General Motors recalls 720,000 more vehicles
General Motors has announced yet another sprawling recall campaign, with six separate elements covering 717,950 vehicles on U.S. roads. At this point in 2014, it’s starting to seem like there are more days with a GM recall than without. Perhaps most troubling about this latest volley, though, is that every vehicle is from the past few years, indicating that GM’s quality woes may not be limited to pre-bankruptcy vehicles.
The problems ranged from a broken screw that could cause front seats to move up and down freely to problems with some welds to problems with the power steering. GM said it is aware of two crashes and three injuries, but no deaths associated with the problems prompting the recall. GM has now recalled nearly 30 million vehicles since the start of the year, by far a record for any automaker and more than half the vehicles recalled by the industry as a whole.
Most of GM’s recalls this year have been for older models, but many of the recalls announced Wednesday are for current-model vehicles, including about 57,000 Chevrolet Impala sedans from the 2014 model year for the loss of power steering.
The latest recalls hit GM’s best-selling vehicles, the Chevrolet Silverado and GMC Sierra pickup trucks, from the 2014-2015 model years. They were among about 124,000 vehicles across eight model lines recalled because a weld on seat brackets may not have been done properly. GM said it expects that 1 percent of welds were not completed properly.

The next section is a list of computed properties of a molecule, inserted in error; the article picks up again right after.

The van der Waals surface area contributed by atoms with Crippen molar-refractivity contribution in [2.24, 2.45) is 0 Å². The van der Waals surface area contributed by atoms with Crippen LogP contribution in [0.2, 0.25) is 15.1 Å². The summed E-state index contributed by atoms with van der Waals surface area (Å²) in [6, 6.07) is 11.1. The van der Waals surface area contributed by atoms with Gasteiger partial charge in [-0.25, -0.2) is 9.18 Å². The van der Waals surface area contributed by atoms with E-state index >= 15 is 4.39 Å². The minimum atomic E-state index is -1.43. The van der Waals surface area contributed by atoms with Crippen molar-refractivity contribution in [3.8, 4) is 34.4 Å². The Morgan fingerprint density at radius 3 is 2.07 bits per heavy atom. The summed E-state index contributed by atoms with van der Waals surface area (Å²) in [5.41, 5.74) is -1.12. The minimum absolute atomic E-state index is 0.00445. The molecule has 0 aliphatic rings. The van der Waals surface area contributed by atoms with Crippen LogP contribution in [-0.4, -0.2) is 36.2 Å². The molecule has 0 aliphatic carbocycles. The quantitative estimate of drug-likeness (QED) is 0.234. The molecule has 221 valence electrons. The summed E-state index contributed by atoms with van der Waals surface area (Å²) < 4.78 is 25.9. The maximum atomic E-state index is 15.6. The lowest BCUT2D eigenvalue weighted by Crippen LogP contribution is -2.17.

In a release announcing the recall, GM tried to put a positive spin on the whole thing. “These recalls signify how we’ve enhanced our approach to safety,” said Jeff Boyer, vice president, Global Vehicle Safety. “We are bringing greater rigor and discipline to our analysis and decision making. If we identify an issue – large or small – that might affect the safety of our customers, we will act decisively.” Apparently, they don’t test drive the cars before they sell them.
GM is due to report financial results Thursday. It has said the cost of recalls announced in the second quarter will be at least $700 million, on top of the $1.3 billion charge it took in the first quarter that essentially wiped out its profit for the period. The automaker is also expected to give its first estimate of the cost of settling with victims of its ignition switch recall. Read more about the story here.